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Particle Filtering for Face Tracking

by Kyle Brocklehurst

CSE 598 Object Tracking - Fall 2010 - Prof. Robert Collins

Goal: Detect and track multiple faces in video in real time.


Face Detection: I use the cascaded haar-feature face detector from OpenCV 2.1 to identify rectangular regions in the image that contain faces:

Gump GumpFace

I then classify pixels in the image as either skin or not-skin. My criteria for a skin pixel is:

in HSV space, H>245 or H<25 (this means hue is basically redish)

in YCbCr space, 140<Cb<195 and 140<Cr<165 (a region of orange to red to pink in red-difference and blue-difference channels)

If the recangular box for a face contains less than 30% skin, the face is eliminated as a false positive.

Gump GumpSkin

In my results, I perform face detection in the first frame and whenever the F key is pressed. I also tested performing face detection at a given low rate with respect to frame rate. I found that face detection can be performed as often as every 100 frames with minimal lag, but in my results I was more interested in tracking faces that had been detected than performing repetitive detection.


Sampling: In particle filtering, samples are drawn according to a motion model. My motion model predicts the location of the upper-left corner of the box containing the face according to constant velocity and gaussian noise with a standard deviation of 0.2 times the dimensions of the box (so a box that is wider than it is tall will have a greater st.dev. in X than in Y). This image shows sampled positions for two faces, the samples are drawn so the likelihood of drawing a sample from any given location is proportional to the gaussian weight at that location:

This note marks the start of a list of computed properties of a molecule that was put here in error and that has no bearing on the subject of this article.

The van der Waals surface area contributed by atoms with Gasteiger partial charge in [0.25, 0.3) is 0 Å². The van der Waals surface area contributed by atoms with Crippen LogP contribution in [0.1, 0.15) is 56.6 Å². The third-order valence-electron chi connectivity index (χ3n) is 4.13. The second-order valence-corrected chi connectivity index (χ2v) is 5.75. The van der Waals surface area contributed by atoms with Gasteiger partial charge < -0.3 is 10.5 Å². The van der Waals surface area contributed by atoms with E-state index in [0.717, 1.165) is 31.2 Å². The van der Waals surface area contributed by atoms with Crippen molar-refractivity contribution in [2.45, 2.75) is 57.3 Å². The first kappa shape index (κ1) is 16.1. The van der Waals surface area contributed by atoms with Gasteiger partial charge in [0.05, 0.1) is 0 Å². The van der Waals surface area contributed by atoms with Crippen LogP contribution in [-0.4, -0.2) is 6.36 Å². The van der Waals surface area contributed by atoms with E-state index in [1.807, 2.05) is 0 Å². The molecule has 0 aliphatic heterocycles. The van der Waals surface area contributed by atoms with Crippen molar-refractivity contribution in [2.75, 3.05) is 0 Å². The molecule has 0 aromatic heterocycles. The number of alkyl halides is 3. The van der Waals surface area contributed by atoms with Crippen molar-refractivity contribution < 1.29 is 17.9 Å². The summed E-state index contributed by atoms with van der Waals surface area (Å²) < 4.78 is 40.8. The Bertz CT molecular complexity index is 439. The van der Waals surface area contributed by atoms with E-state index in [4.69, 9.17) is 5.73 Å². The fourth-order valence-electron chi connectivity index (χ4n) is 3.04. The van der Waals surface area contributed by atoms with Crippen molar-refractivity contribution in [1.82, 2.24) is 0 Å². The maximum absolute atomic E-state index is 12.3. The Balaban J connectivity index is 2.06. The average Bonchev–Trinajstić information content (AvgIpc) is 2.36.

Calculating Weight / Likelihood: When a face is first detected, I calculate an RGB histogram to represent that face. In each channel, the histogram has 64 bins, each bin spanning 4 values of the scale from 0 to 255.

When tracking, after sampling according to my motion model in X,Y space, I extract an image region with the same width and height of the face I am tracking at each of the sample points (the point is the location of the upper left corner). I then calculate an RGB histogram for each sample the same way, then correlate the histograms for each channel in the sample with those that I built for the face when it was first detected, let these be called rCorr, gCorr, and bCorr. Then:

similarity = (rCorr*0.4 + gCorr*0.3 + bCorr*0.3); // a weighted sum placing slightly more importance on red (since faces are mostly red)

weight = pow(2.718281828, -16.0 * (1-similarity)); // the weight of a sample is given according to a curve that makes weight drop off steeply as similarity decreases

For some of my results, I simply performed sampling once and moved the updated face to the sample with highest weight, which worked ok but tended to jitter and wiggle a lot.